That Harkess person gets everywhere… in the nicest possible sense I hasten to add.

      I’ll try and answer your queries in simple terms and apologise if you already know some of this…

      What I did in my blog was to have a material that neutralised gravity make up the carpet and designed the carpet so that gravity could only act in the direction where there was no material i.e. using miniature long test tubes stacked side by side. This also assumes that at the bottom of these test tubes there is sufficient mass or gravitational generative material to exert the force. The basic concepts of a gravity blocking and gravity generating materials are pure science fiction at the moment.

      Now the laws of physics strictly speaking tell us how things will react in given circumstances. They do not tell us what it is or why they work. I don’t think anyone truly understands what the forces of nature (gravity, electromagnetism, weak nuclear force, strong nuclear force) are. So you are not alone in not understanding, just one of the few who actually realise they don’t.

      Let’s stick Newtonian ordinary physics. Gravity is associated with mass. If you have point mass in space, the effect of gravity will be felt radially outwards. The gravitational strength is proportional to one over the distance squared. So its strength drops off the further away you are. Gravity is also proportional to the mass of the object exerting the gravitational force. In other words the more mass the more gravity.

      If you go for having ordinary mass to produce gravity, you either end up with something quite big or something radioactive (as currently all known heavy particles are radioactive).

      However, work is going on the extend the periodic table list of elements and there is a belief that further up the table a region of stable (non-radioactive) elements exist. If those could be manufactured, then you would have your dense mass. So having a core for your satellite using this material is a possibility. I would however, suggest you manufacture this material in space as it would require an awful of energy to pull this material from a planet such as Earth.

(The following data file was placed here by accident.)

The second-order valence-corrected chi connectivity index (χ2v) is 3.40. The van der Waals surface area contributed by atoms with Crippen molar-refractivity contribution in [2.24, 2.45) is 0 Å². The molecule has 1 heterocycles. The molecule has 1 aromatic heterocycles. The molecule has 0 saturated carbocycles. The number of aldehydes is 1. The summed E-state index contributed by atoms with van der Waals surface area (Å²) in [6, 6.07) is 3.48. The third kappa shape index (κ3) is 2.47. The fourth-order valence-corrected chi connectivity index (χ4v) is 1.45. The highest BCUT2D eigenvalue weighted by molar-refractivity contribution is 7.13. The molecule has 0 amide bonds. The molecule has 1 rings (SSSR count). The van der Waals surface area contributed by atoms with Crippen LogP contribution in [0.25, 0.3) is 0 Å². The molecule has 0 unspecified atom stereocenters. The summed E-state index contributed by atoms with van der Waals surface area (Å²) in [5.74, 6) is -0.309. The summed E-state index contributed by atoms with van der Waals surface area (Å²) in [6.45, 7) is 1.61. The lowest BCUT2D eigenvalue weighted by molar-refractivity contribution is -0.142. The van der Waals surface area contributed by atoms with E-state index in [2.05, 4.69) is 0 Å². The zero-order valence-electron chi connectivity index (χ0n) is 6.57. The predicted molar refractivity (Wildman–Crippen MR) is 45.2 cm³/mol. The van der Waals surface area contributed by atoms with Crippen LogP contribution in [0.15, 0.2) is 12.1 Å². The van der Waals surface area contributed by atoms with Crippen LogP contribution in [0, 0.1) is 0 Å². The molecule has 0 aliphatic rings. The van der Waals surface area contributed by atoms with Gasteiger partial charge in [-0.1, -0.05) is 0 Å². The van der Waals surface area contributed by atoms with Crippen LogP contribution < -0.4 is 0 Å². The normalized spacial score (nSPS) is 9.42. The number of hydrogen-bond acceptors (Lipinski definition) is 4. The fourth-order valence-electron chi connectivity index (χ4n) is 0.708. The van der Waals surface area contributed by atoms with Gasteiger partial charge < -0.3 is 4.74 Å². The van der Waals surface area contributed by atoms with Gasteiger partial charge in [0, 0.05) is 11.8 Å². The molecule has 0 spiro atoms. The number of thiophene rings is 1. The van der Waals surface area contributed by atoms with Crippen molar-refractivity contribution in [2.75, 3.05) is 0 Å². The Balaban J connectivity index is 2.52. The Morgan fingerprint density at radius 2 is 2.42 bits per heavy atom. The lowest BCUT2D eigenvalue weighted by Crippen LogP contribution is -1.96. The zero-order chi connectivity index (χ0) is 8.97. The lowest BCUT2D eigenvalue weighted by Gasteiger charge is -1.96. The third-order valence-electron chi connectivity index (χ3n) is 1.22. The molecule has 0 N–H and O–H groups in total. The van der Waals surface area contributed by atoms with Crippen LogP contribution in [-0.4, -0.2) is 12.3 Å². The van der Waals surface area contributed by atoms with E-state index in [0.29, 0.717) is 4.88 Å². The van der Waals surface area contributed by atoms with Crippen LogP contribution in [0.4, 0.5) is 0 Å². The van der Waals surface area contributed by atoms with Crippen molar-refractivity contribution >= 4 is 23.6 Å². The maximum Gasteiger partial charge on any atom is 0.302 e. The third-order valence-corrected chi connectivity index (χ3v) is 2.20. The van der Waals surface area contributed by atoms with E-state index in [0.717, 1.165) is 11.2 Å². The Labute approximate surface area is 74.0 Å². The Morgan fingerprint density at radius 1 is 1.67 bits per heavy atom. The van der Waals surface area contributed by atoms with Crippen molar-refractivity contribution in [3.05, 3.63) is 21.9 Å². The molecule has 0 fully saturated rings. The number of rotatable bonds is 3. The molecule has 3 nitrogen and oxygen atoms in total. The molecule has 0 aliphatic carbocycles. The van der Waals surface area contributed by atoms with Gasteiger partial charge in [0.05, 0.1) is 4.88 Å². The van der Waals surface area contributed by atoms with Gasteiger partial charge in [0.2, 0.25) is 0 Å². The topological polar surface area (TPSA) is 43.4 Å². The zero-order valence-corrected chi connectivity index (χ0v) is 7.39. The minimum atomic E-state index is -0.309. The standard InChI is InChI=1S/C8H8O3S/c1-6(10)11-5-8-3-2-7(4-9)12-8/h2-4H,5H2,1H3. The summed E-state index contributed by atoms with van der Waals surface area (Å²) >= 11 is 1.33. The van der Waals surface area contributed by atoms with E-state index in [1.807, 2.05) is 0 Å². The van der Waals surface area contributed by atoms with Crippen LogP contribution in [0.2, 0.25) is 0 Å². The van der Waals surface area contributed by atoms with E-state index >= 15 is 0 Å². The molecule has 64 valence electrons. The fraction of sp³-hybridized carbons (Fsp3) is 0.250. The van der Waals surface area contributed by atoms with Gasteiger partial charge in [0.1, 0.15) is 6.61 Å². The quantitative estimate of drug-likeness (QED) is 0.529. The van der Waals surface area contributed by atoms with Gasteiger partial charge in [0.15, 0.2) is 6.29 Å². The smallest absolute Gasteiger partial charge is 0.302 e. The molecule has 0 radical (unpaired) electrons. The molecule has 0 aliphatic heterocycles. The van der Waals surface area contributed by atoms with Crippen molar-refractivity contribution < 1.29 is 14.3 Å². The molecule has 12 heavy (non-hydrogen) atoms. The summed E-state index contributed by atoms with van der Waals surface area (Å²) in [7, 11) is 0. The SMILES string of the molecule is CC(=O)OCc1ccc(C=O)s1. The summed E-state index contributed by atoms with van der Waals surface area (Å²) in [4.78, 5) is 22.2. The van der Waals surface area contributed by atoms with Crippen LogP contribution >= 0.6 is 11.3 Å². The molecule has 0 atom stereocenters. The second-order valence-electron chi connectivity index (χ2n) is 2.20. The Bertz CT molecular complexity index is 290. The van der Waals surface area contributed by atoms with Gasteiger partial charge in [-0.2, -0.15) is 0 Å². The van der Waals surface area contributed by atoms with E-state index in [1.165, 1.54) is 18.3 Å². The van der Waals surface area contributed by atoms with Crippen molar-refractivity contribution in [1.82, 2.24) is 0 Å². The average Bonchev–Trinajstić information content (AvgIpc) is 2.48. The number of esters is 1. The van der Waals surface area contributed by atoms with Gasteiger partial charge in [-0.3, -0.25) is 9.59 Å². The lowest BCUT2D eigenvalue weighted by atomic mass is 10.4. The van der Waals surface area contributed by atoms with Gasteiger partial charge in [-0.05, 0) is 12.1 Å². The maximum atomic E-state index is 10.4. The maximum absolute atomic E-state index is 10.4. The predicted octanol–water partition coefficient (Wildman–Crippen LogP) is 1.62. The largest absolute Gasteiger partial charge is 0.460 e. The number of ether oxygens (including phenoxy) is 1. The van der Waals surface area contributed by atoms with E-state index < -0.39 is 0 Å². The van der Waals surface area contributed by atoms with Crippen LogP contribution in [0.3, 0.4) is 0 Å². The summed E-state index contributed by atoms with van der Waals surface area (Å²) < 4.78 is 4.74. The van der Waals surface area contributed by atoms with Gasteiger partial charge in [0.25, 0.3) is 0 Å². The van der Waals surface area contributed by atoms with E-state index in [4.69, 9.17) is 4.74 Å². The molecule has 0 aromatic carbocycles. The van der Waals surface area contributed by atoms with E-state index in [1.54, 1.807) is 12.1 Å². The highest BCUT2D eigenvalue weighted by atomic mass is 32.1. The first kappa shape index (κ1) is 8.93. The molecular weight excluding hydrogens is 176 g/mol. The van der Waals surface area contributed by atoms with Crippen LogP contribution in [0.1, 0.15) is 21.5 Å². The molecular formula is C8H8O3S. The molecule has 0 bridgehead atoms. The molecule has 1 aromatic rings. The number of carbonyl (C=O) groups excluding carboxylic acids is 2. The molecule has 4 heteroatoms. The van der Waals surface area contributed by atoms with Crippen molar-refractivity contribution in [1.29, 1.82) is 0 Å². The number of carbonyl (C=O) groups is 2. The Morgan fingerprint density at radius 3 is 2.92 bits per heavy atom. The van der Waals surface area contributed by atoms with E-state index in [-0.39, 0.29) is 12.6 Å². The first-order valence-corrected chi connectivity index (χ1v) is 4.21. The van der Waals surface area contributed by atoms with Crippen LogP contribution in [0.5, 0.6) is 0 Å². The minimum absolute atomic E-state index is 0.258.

So a spine with this material could work, providing your spine isn’t too long. Otherwise the pull in gravity would vary over space station.

      The centrifugal force concepts are dealt with very well by three authors: Arthur C Clarke – Rendezvous with Rama; Hal Clements – A Matter of Gravity; and Larry Niven – Ringworld, though you will also need to read the sequel Ringworld Engineers, which effectively corrected a subtle technical flaw in Ringworld.

      I hope this helps… if you have any further queries, please get back to me.

      1. That’s fascinating, thank you! I did not know about the postulated stable heavy materials, I’ll store that away. I think for this story I’ll go with centrifugal force, to avoid gravity well issues with shipping. I mean, what’s the point of having a space station that’s just as difficult to dock with/get away from as a planet?

        I do have one more question. Do you know off-hand what the necessary rate of rotation on a centrifugal station is to simulate one g?

  3. Hello Jazz,

    I’m afraid I’m going to have to resort to equations to answer your question and all I can do is hope you’ll be able to follow me.

    As you may have guessed the answer is not all that simple. But basically you are asking what is the rate of rotation required in order to make acceleration due to the centrifugal force the same as that due to gravity on Earth – which is 9.806 metres per second squared.

    Well first off, it depends on what distance you are from the centre of rotation. Let this distance by denoted by r. Let the rate of rotation be denoted by w. This should be in units of radians per second. The equation you require is

    9.806 = r . w . w

    where the dot denotes multiplication.

    Note r has to be in metres.

    Good luck with your story.

  4. If you had asked this question a year ago, I would have said no, I can’t be certain.
    Now I’m certain that it is only a matter of time and putting in the effort to make the gragen and gravbloc work, and the rest is as I noted in my post.
    What’s changed you may ask?
    Let’s just say as a result of exploring follow-on ideas for my novel, I gained some insights into technology and how it could be made to work. And yes, I’m in the process of writing a novel a spinoff of one of those technologies… yes I did say one and that’s more than a novel’s worth, believe me!